Three Straight Answers

With the exception of my teacher, I have in 10 years of practice, gotten exactly three straight answers from taiji teachers. After the storm, I met several teachers around the country. Most didn’t know what they were doing or why. Some had skill, but couldn’t/wouldn’t communicate it, the rest just gave circular answers that rarely if ever even touched on the question. The first straight answer I got was from a guy named Mike David. Pushing with him was like wrestling with a big squishy egg. I asked him about it and he told me he had problems with it for years until Katy Cheng showed him it was possible to relax and sink the tailbone without bending the knees! Practicing that as a seperate exercise proved to be a huge step forward for me. Indeed it became the foundation for everything else to come.

The second such answer wasn’t even to a question I had asked. Wujimon was kind enough to post his study notes to a Chen Practical Method® seminar. In his notes, he mentions the response to a question about neutralizing a push to the torso. This interested me keenly, because several people have figured out that the easiest way to move me was a direct push to my center. It always fustrated me, because I always thought that their hand on my center should have given me the advantage, yet off I went! The answer, BTW, was “sink the elbows”. Kind of vague, but still better then most of the circular speaking crystal-swingers. Once I ‘got it’ (I’m using the phrase loosely here), I could not only resist a push to my torso, but could turn it or return it. In fact, I believe that same quality (of feeling) should be maintained through out the form and to be sure, making it a point to do so has improved my form drastically. It’s funny with things like this. As I was marveling over the drastic improvement this ‘minor’ change brought, I began to wonder why my teacher never told me this. Then I realized that he had, on day one. It was probably the one thing he repeated the most short of ‘relax’. I guess it was just over my head at the time. Much like the command to ‘relax’, it will no doubt change in meaning everytime I come full-circle. So far, it’s helped drastically.

The third straight answer came the other day from Michael Phillips. Michael has numerous videos on youtube. Michael is also a frequent contributor to a yahoo group for taiji practitioners. Recent threads have been about the ‘Kai-men Jibengong’ or basic exercises. I wrote him and asked for help with my push. He was kind enough to take the time to write me back (a first in my experience). He outlined a ‘simple’ exercise for me to practice. I have been practicing for a couple of days and can already see results. I will describe it in detail in the future. I’m still trying to get my head around what exactly is going on when I do it. While that may never happen =) I’ll write about it in a week or two.

So, three cheers for martial artists who aren’t afraid to share!


~ by aedhcarrick on November 23, 2009.

6 Responses to “Three Straight Answers”

  1. Greetings. Glad you enjoyed the Chen Practical Method workshop notes. To take things a step further, not only should the elbows be sunk down, but they should ALSO point to the dantien ALL THE TIME. This not only keeps your arms within the frame of your torso but also has a way of sinking the shoulder too! Give it a try!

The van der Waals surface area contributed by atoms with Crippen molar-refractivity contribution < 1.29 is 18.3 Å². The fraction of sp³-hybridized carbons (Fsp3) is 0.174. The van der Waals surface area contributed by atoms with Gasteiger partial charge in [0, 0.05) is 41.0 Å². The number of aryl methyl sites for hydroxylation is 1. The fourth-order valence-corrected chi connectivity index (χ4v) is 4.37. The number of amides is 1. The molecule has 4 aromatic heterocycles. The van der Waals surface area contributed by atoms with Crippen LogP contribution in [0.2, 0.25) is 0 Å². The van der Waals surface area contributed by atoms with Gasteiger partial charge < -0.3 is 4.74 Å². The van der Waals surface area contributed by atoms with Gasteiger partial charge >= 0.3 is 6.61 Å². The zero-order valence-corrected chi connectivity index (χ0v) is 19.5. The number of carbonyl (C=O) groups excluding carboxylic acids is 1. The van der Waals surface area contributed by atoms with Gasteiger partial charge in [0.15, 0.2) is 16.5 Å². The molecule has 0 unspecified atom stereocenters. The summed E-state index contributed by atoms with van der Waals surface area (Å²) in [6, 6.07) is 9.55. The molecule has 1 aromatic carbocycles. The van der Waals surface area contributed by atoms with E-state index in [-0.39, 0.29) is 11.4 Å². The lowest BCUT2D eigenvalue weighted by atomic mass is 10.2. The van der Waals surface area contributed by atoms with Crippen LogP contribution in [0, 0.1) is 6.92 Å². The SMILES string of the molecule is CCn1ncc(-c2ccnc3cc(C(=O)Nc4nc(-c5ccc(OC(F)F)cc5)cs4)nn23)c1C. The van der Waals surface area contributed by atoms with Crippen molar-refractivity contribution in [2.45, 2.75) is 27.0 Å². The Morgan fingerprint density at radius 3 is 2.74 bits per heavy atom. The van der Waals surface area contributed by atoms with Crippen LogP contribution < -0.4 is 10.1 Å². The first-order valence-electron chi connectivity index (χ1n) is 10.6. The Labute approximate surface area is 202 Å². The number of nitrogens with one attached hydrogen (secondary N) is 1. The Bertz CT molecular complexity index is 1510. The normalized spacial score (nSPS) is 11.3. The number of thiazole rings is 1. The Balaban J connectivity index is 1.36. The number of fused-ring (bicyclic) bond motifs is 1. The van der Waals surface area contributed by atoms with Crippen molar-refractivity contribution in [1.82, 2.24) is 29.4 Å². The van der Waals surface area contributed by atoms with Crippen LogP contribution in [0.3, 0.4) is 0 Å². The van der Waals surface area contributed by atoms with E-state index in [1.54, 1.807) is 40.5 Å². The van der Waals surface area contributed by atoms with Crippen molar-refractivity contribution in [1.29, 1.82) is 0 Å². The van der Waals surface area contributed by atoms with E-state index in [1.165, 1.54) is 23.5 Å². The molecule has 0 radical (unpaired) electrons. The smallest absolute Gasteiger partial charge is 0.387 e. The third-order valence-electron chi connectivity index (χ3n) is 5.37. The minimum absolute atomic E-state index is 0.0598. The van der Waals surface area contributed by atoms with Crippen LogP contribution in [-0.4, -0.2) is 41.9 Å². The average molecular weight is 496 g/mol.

• Yes, thank you so much for publishing your study notes. I tried to thank you on your blog, but my compy has been acting up. Hence the erratic pace of my posting, oh well.
      Sinking the elbows is something I’ve heard over and over, but hearing it in context of a push to the torso made something click. I’ll have to play around to see what you mean about having the elbow point ‘in’. Thank you again for sharing.

      • Been playing around abit and I think I direct the elbows in naturally. Making a connection between the elbows and the tantian was something I worked on a lot years ago. If you could elaborate I’ll double check just to be sure.

  2. I can relate to your second point. As far as I can tell, my teacher holds absolutely nothing back and gives it all away. Those “secrets” seem so basic and fundamental that often I couldn’t believe they are “secrets”. Instead, I fantasize about the “true secrets” that will one day be revealed to me, somehow. But as time goes by, I begin to slowly understand what he has been saying for all along. I’ve come to realize that I needed time and training to get to a point where the teachings can start to make some sense to me. This is the “secret of no secret” as my teacher likes to put it. In other words, if you are not ready (mentally and physically), no amount of so called secrets will do you any good. But once you are, they will reveal themselves.

  3. aedh, when I say the elbows pointing in, I mean just that. Have the tips of the elbows point “in” towards your dantien. This actually splits your body into 2 triangles. Dantien and up (via arms/elbow path), and dantien and down (via kua/knee/ankle path). Play around with the relation of these 2 triangles and their impact on each other.

    Elbows “down” and elbows “in” are different. Most people’s elbows are down and out, not down and in. This could impact the connection of the elbow with the dantien.

    • Wow, that was a quick response! I believe I am doing just that. If I keep the elbows sunk, then as long as I maintain that triangle I’m golden. Though, prior to taiji, I had practiced wing chun and I had difficulties in learning to pushhands. I was holding the elbows in and this was creating ‘enough’ tension for my teacher to jack me repeatedly. What I’m doing now seems to work even if my elbows are over my head! I think the difference is in the relationship between those triangles and the ‘ancestoral tablet’. I’ll try playing with those triangles, thanks again.

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